3. See the Wikipedia article Attempts to overturn the 2020 United States presidential election for more details.
  4. Final Report by the Select Committee to Investigate the January 6th Attack on the United States Capitol, Dec. 22, 2022, 117th Congress Second Session, House Report 117-663
  5. After the Jan 6 attack on the Capitol building, six months went by while the 100-member U.S. Senate attempted unsuccessfully to create an investigative commission that would have consisted of an equal number of Democrats and Republicans. Only 54 (of 60 needed votes to prevent a filibuster) could be obtained. Thereafter, the house acted on its own to create a committee (not a commission) for an investigation. House Republican leaders first attempted to pack the committee with Republicans who were known "election deniers", but the Democratic leadership refused to appoint two of them, after which Republicans forbade all of its party members from participating. Nevertheless, two long-standing, respected Republicans were invited and accepted, breaking party discipline. They are Liz Cheney (then representing Wyoming, who acted as vice-chair of the committee) and Adam Kinzinger (then representing Illinois). Both were later censored by their party and lost their subsequent election as a result of their participation in the commission. So while one can say the committee was numerically dominated by opponents of President Trump, it could have had as many as five Republicans (and seven Democrats), but the Republican leadership (who were still under considerably political pressure from Donald Trump) clearly desired that there be no investigation at all, so it ended up as two Republicans and seven Democrats. During its investigation, the committee conducted public hearings over seven weeks that were widely watched on television and had a significant impact on public opinion. Out of dozens of witnesses, only one Democrat was called upon to testify. The importance of Liz Cheney's participation should not be underestimated; she is from a historically Brahmin family among Republicans, and her turning against Trump arguably marked a sea change for the Republican party. See Wikipedia's article Wikipedia:United_States_House_Select_Committee_on_the_January_6_Attack for more details.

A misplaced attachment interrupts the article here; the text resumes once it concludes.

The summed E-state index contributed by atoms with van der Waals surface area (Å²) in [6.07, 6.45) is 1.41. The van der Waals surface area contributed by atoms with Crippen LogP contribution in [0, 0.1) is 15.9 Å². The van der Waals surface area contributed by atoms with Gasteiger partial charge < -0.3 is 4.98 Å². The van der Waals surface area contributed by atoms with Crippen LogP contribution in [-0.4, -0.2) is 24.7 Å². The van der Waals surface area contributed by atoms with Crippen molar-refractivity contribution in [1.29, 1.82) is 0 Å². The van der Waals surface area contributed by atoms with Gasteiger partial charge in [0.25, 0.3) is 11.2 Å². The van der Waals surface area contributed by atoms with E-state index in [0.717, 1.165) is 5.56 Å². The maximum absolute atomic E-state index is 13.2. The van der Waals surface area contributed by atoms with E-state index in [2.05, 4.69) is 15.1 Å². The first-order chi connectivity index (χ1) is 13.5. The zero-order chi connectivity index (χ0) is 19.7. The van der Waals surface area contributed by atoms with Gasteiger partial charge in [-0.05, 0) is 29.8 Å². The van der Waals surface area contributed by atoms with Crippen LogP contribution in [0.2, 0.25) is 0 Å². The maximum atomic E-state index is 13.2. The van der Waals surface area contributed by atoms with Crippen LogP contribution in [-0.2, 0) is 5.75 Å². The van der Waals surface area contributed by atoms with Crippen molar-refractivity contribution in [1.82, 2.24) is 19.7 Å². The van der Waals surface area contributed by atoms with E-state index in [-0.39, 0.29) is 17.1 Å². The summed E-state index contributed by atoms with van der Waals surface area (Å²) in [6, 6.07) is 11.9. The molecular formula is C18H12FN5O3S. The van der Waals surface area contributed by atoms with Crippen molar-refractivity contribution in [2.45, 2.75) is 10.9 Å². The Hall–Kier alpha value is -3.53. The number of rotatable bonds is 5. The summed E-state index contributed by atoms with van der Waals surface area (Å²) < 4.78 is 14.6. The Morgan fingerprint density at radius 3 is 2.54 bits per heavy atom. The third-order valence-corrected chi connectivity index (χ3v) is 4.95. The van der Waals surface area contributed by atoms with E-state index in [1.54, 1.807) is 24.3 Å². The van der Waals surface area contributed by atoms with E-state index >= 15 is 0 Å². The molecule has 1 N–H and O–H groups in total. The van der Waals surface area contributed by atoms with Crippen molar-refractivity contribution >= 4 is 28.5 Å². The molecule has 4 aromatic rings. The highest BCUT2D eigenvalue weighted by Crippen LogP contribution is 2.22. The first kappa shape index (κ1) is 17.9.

6. 24 Months Since the January 6 Attack on the Capitol at the U.S. Department of Justice website; shows the prosecutions still underway.
  7. Trump’s grip on the Republican base is slipping — even among his fans from the Washington Post, Feb. 23, 2023.
  8. The Jan. 6 committee says the Trump campaign ripped off donors. But was it illegal? at National Public Radio (NPR). After he lost the presidency in 2020, and before the riot, the Trump campaign took $250 million in donations given towards an election defense fund to pay for legal fees to overturn the 2020 presidential election results, but instead, the money went to the Save America political action committee, and then from there to several pro-Trump organizations which are headed by former officials close to Donald Trump's inner circle. This enormous pot of money is now being used to threaten and cajole Republican party members to adhere to Trump's choices or lose funding.
  9. See the Wikipedia article Impeachment of Donald Trump for more details of the two impeachment efforts against Trump.